Three little words no one wants to hear: “You have cancer.”
According to Mayo Clinic, nearly half of all men and a third of women in the United States will receive a cancer diagnosis during their life.
The number of Americans who will be diagnosed with a primary brain or spinal cord tumor is far less – an estimated 24,530 adults will be diagnosed this year. But the shock is the same.
Whether you or a loved one recently received the news about a cancer diagnosis, regardless of type, here are four things to consider to help you cope and make informed decisions.
- Ask for help. First and foremost, ask a friend or family member, or someone from your care team to help you navigate this diagnosis. As you process the news and your emotions, it will be difficult to retain any information about the cancer itself or treatment options. However, it is vital to be proactive and move quickly, so someone who can help gather all necessary information and remind you of upcoming decisions will be instrumental.
- Learn about the diagnosis. Once you’ve reached out for support, research the type of cancer you have. Find out its name, size, exact location, where it likely started and if it can spread. You’ll also want to know whether it’s slow-growing or aggressive. Arming yourself with information about the cancer will help you and your loved ones understand it and more easily make treatment decisions.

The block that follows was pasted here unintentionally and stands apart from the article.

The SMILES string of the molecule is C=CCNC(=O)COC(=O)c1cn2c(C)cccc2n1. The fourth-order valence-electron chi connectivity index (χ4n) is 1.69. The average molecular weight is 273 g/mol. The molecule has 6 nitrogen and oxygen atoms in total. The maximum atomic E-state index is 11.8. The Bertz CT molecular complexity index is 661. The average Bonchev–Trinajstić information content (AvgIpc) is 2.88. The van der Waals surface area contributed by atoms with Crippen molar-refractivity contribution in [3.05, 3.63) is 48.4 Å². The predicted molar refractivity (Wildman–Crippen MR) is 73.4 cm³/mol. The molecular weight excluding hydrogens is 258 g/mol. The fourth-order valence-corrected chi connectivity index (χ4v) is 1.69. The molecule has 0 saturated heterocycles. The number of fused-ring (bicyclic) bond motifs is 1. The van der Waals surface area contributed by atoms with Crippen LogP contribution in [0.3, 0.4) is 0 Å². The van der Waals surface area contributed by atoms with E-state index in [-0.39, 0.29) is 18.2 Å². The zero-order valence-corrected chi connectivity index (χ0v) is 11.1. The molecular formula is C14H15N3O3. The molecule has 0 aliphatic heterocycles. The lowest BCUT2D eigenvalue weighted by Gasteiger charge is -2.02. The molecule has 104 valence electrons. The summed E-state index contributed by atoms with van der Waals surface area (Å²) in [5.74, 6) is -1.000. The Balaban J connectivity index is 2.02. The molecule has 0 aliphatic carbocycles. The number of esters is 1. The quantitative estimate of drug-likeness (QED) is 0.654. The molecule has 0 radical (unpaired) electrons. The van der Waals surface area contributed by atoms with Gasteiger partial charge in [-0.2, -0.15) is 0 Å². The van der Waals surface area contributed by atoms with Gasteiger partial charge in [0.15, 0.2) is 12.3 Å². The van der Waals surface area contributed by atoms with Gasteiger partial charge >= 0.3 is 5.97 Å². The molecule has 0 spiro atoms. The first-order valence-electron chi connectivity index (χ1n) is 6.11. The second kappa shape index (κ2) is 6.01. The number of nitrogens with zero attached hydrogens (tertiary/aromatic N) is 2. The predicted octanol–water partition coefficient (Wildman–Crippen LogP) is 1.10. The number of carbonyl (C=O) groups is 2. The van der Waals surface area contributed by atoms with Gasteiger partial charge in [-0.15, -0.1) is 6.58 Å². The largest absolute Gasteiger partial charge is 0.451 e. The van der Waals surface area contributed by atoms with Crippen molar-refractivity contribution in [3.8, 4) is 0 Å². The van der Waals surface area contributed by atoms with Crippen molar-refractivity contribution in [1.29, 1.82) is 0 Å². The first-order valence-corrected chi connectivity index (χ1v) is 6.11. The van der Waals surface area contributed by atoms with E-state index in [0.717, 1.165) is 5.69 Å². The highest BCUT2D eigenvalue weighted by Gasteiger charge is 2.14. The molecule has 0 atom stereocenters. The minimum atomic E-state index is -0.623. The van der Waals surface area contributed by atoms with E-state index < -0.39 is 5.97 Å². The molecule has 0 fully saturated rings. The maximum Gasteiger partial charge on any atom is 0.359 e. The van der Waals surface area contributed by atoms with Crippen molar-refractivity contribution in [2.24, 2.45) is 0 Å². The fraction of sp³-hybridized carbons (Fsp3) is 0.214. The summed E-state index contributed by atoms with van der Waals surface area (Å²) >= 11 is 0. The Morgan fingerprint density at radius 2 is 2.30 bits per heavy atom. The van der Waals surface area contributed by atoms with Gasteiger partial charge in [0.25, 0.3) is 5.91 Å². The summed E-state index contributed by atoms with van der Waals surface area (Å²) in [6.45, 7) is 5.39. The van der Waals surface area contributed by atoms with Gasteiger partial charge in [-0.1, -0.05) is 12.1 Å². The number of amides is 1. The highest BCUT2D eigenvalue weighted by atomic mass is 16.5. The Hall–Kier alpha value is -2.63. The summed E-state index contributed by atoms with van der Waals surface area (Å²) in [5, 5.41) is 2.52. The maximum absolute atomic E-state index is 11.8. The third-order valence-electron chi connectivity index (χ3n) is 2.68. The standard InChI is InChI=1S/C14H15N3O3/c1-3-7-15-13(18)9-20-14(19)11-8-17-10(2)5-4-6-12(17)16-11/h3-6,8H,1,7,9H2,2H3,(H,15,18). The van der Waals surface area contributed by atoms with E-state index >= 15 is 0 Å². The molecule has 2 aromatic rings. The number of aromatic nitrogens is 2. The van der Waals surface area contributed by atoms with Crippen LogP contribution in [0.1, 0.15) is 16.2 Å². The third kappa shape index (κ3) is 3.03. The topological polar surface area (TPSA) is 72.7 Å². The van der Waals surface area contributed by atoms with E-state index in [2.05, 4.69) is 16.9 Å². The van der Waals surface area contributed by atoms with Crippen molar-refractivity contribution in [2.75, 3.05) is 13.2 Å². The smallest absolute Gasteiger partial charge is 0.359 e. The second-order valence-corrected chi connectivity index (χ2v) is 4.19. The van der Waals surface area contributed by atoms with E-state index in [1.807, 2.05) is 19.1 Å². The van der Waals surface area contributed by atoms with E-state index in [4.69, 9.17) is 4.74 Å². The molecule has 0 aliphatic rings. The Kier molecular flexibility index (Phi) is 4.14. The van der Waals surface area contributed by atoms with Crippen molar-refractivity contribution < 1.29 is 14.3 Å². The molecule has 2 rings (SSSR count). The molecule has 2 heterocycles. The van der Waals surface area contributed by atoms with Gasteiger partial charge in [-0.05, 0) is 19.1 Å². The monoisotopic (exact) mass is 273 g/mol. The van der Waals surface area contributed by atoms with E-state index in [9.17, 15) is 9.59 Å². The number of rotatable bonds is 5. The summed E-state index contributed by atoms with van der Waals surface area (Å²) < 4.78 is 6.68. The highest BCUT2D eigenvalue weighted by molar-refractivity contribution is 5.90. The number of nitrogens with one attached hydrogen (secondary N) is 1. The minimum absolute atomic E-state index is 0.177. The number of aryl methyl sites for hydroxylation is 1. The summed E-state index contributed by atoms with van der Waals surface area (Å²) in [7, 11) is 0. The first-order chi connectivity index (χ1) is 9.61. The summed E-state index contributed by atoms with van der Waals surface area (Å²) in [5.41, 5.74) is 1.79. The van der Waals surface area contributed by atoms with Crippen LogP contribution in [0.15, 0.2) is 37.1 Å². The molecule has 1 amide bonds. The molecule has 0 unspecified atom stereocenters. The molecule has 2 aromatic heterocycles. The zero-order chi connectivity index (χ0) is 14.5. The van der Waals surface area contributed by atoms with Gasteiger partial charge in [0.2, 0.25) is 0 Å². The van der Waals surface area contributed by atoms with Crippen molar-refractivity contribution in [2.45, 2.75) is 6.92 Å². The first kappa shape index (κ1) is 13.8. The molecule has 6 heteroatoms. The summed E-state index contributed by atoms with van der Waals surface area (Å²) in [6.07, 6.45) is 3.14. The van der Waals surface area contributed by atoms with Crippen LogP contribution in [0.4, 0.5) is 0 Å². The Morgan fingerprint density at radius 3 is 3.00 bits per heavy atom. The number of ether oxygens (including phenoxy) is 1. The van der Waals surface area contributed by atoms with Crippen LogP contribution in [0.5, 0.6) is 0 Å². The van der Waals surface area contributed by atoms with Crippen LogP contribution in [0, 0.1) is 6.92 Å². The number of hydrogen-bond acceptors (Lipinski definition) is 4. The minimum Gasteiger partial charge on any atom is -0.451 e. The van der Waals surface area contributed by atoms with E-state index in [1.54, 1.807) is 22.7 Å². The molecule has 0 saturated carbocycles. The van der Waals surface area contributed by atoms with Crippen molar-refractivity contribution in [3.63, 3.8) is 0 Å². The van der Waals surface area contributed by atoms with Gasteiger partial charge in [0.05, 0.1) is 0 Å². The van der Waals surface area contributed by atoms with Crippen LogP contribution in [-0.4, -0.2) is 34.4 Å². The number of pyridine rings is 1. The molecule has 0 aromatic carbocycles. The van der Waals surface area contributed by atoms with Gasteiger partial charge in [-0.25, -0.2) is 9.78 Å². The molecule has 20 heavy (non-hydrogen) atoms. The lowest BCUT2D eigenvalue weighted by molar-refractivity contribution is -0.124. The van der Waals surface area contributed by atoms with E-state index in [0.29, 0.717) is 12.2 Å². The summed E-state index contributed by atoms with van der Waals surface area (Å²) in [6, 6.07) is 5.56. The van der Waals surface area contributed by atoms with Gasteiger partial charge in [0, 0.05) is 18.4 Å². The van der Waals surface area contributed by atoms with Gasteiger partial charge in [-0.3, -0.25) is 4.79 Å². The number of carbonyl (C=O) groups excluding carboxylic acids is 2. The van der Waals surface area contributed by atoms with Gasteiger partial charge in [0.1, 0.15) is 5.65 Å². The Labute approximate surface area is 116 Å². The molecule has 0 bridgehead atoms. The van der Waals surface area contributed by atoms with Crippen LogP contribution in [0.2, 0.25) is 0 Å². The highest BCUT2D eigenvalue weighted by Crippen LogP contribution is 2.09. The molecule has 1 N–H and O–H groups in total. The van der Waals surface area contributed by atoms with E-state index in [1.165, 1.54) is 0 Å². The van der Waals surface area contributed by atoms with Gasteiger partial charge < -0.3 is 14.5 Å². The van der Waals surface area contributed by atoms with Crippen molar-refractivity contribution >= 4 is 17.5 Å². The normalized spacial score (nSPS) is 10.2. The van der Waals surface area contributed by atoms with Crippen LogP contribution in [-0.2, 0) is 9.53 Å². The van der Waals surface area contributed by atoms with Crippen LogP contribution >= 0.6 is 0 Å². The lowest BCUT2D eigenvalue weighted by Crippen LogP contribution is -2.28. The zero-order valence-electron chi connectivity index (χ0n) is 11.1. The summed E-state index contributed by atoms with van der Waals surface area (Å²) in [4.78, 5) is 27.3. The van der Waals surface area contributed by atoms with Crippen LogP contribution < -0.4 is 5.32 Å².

- Ask your care team about all possible treatment options. It’s important to know your options – all of them. There are standard treatments for certain types of cancer; there are also new, breakthrough treatments for many types of cancer, including GT Medical Technologies’ GammaTile Therapy, a Surgically Targeted Radiation Therapy (STaRT) for brain tumors. You might also consider clinical trials, which are conducted to evaluate a new medical, surgical, or behavioral intervention.To find out more about current clinical trials, visit Emerging Med Clinical Trial Navigation Service to find a trial that might work for you. Your doctor can help you determine if this is the right course of action.
- Never lose hope. GammaTile Therapy recipient Shannan A. was diagnosed with a brain tumor and underwent several treatments including multiple tumor resections, oral chemotherapy, and external beam radiation. After several years of emotional distress, recurring diagnoses, and harsh side effects, she found hope after receiving GammaTile Therapy and becoming a GammaTile Patient Navigator. As a navigator, Shannan connects with other patients going through their treatment journey to provide additional support. This program gives her more purpose, something that is important to keep moving forward.
According to WebMD, more than 50% of people diagnosed with cancer today can expect to live five or more years. As more emphasis is placed on developing advanced treatment options for cancer, we inch closer and closer to a cure.